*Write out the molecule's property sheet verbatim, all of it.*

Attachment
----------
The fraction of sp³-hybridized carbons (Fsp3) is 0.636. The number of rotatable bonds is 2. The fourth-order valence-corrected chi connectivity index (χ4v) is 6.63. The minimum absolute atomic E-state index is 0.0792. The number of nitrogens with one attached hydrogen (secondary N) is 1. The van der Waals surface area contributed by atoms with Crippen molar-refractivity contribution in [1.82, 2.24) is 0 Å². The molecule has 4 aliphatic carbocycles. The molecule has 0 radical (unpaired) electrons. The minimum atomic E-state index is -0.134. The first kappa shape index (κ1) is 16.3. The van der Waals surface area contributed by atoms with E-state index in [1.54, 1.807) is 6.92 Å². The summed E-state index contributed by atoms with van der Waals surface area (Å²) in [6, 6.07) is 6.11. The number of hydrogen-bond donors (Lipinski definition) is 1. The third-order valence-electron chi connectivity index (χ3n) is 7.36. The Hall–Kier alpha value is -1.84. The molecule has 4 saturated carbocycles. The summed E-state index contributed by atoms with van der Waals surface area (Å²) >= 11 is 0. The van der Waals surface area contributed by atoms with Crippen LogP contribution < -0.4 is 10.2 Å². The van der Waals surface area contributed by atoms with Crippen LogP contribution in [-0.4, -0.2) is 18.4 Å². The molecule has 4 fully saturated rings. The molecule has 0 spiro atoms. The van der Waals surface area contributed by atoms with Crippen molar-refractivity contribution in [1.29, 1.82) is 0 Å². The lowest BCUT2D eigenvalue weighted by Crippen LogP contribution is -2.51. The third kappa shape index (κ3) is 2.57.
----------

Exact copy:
The fraction of sp³-hybridized carbons (Fsp3) is 0.636. The number of rotatable bonds is 2. The fourth-order valence-corrected chi connectivity index (χ4v) is 6.63. The minimum absolute atomic E-state index is 0.0792. The number of nitrogens with one attached hydrogen (secondary N) is 1. The van der Waals surface area contributed by atoms with Crippen molar-refractivity contribution in [1.82, 2.24) is 0 Å². The molecule has 4 aliphatic carbocycles. The molecule has 0 radical (unpaired) electrons. The minimum atomic E-state index is -0.134. The first kappa shape index (κ1) is 16.3. The van der Waals surface area contributed by atoms with E-state index in [1.54, 1.807) is 6.92 Å². The summed E-state index contributed by atoms with van der Waals surface area (Å²) in [6, 6.07) is 6.11. The number of hydrogen-bond donors (Lipinski definition) is 1. The third-order valence-electron chi connectivity index (χ3n) is 7.36. The Hall–Kier alpha value is -1.84. The molecule has 4 saturated carbocycles. The summed E-state index contributed by atoms with van der Waals surface area (Å²) >= 11 is 0. The van der Waals surface area contributed by atoms with Crippen LogP contribution < -0.4 is 10.2 Å². The van der Waals surface area contributed by atoms with Crippen LogP contribution in [-0.4, -0.2) is 18.4 Å². The molecule has 4 fully saturated rings. The molecule has 0 spiro atoms. The van der Waals surface area contributed by atoms with Crippen molar-refractivity contribution in [1.29, 1.82) is 0 Å². The lowest BCUT2D eigenvalue weighted by Crippen LogP contribution is -2.51. The third kappa shape index (κ3) is 2.57.